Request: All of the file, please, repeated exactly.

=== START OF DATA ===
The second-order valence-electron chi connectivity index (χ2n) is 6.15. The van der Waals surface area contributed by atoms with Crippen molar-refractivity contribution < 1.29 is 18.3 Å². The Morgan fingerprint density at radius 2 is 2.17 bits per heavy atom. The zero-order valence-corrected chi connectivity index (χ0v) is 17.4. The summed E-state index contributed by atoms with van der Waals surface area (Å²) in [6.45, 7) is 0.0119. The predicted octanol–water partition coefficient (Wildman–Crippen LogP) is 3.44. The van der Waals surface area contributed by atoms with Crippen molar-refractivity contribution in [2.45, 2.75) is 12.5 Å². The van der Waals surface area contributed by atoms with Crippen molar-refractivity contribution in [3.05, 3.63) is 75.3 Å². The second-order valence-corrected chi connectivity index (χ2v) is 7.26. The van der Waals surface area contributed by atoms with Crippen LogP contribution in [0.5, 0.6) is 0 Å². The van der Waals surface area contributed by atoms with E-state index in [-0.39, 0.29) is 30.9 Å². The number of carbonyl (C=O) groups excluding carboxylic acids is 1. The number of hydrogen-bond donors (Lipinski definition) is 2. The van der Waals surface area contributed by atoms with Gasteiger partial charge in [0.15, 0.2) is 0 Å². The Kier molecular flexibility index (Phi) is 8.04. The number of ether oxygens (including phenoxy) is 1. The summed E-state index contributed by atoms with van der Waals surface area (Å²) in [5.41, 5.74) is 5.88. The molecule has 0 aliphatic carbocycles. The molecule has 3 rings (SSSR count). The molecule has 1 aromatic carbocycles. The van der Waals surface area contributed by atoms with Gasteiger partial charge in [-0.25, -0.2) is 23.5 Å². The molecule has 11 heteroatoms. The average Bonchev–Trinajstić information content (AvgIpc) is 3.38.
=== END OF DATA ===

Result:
The second-order valence-electron chi connectivity index (χ2n) is 6.15. The van der Waals surface area contributed by atoms with Crippen molar-refractivity contribution < 1.29 is 18.3 Å². The Morgan fingerprint density at radius 2 is 2.17 bits per heavy atom. The zero-order valence-corrected chi connectivity index (χ0v) is 17.4. The summed E-state index contributed by atoms with van der Waals surface area (Å²) in [6.45, 7) is 0.0119. The predicted octanol–water partition coefficient (Wildman–Crippen LogP) is 3.44. The van der Waals surface area contributed by atoms with Crippen molar-refractivity contribution in [2.45, 2.75) is 12.5 Å². The van der Waals surface area contributed by atoms with Crippen molar-refractivity contribution in [3.05, 3.63) is 75.3 Å². The second-order valence-corrected chi connectivity index (χ2v) is 7.26. The van der Waals surface area contributed by atoms with Crippen LogP contribution in [0.5, 0.6) is 0 Å². The van der Waals surface area contributed by atoms with E-state index in [-0.39, 0.29) is 30.9 Å². The number of carbonyl (C=O) groups excluding carboxylic acids is 1. The number of hydrogen-bond donors (Lipinski definition) is 2. The van der Waals surface area contributed by atoms with Gasteiger partial charge in [0.15, 0.2) is 0 Å². The Kier molecular flexibility index (Phi) is 8.04. The number of ether oxygens (including phenoxy) is 1. The summed E-state index contributed by atoms with van der Waals surface area (Å²) in [5.41, 5.74) is 5.88. The molecule has 0 aliphatic carbocycles. The molecule has 3 rings (SSSR count). The molecule has 1 aromatic carbocycles. The van der Waals surface area contributed by atoms with Gasteiger partial charge in [-0.25, -0.2) is 23.5 Å². The molecule has 11 heteroatoms. The average Bonchev–Trinajstić information content (AvgIpc) is 3.38.